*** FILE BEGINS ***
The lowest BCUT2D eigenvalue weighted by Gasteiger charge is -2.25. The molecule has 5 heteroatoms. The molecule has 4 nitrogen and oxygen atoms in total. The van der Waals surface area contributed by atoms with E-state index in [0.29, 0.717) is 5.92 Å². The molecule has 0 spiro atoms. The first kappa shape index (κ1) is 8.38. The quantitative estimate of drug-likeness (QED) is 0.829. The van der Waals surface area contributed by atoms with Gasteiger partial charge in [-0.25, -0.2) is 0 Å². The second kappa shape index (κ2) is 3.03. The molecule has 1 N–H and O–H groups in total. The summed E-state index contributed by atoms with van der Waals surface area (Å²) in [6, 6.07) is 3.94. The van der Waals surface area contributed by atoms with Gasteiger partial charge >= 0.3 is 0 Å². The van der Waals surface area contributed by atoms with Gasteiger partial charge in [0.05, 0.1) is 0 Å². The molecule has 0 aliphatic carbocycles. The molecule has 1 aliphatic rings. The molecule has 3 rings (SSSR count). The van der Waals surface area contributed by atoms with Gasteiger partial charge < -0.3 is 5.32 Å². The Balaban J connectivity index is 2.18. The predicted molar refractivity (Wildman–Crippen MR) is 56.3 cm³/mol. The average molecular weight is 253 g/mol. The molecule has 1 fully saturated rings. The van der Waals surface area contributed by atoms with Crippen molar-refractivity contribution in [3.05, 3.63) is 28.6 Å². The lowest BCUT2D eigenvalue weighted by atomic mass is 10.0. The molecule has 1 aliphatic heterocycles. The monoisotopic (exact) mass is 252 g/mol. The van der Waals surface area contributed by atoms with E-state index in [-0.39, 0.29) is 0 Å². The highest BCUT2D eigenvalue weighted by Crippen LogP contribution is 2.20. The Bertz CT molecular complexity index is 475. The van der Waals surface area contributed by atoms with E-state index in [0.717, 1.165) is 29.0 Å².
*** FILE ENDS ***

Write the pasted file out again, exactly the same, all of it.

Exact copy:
The lowest BCUT2D eigenvalue weighted by Gasteiger charge is -2.25. The molecule has 5 heteroatoms. The molecule has 4 nitrogen and oxygen atoms in total. The van der Waals surface area contributed by atoms with E-state index in [0.29, 0.717) is 5.92 Å². The molecule has 0 spiro atoms. The first kappa shape index (κ1) is 8.38. The quantitative estimate of drug-likeness (QED) is 0.829. The van der Waals surface area contributed by atoms with Gasteiger partial charge in [-0.25, -0.2) is 0 Å². The second kappa shape index (κ2) is 3.03. The molecule has 1 N–H and O–H groups in total. The summed E-state index contributed by atoms with van der Waals surface area (Å²) in [6, 6.07) is 3.94. The van der Waals surface area contributed by atoms with Gasteiger partial charge >= 0.3 is 0 Å². The van der Waals surface area contributed by atoms with Gasteiger partial charge in [0.05, 0.1) is 0 Å². The molecule has 0 aliphatic carbocycles. The molecule has 1 aliphatic rings. The molecule has 3 rings (SSSR count). The van der Waals surface area contributed by atoms with Gasteiger partial charge < -0.3 is 5.32 Å². The Balaban J connectivity index is 2.18. The predicted molar refractivity (Wildman–Crippen MR) is 56.3 cm³/mol. The average molecular weight is 253 g/mol. The molecule has 1 fully saturated rings. The van der Waals surface area contributed by atoms with Crippen molar-refractivity contribution in [3.05, 3.63) is 28.6 Å². The lowest BCUT2D eigenvalue weighted by atomic mass is 10.0. The molecule has 1 aliphatic heterocycles. The monoisotopic (exact) mass is 252 g/mol. The van der Waals surface area contributed by atoms with E-state index in [-0.39, 0.29) is 0 Å². The highest BCUT2D eigenvalue weighted by Crippen LogP contribution is 2.20. The Bertz CT molecular complexity index is 475. The van der Waals surface area contributed by atoms with E-state index in [0.717, 1.165) is 29.0 Å².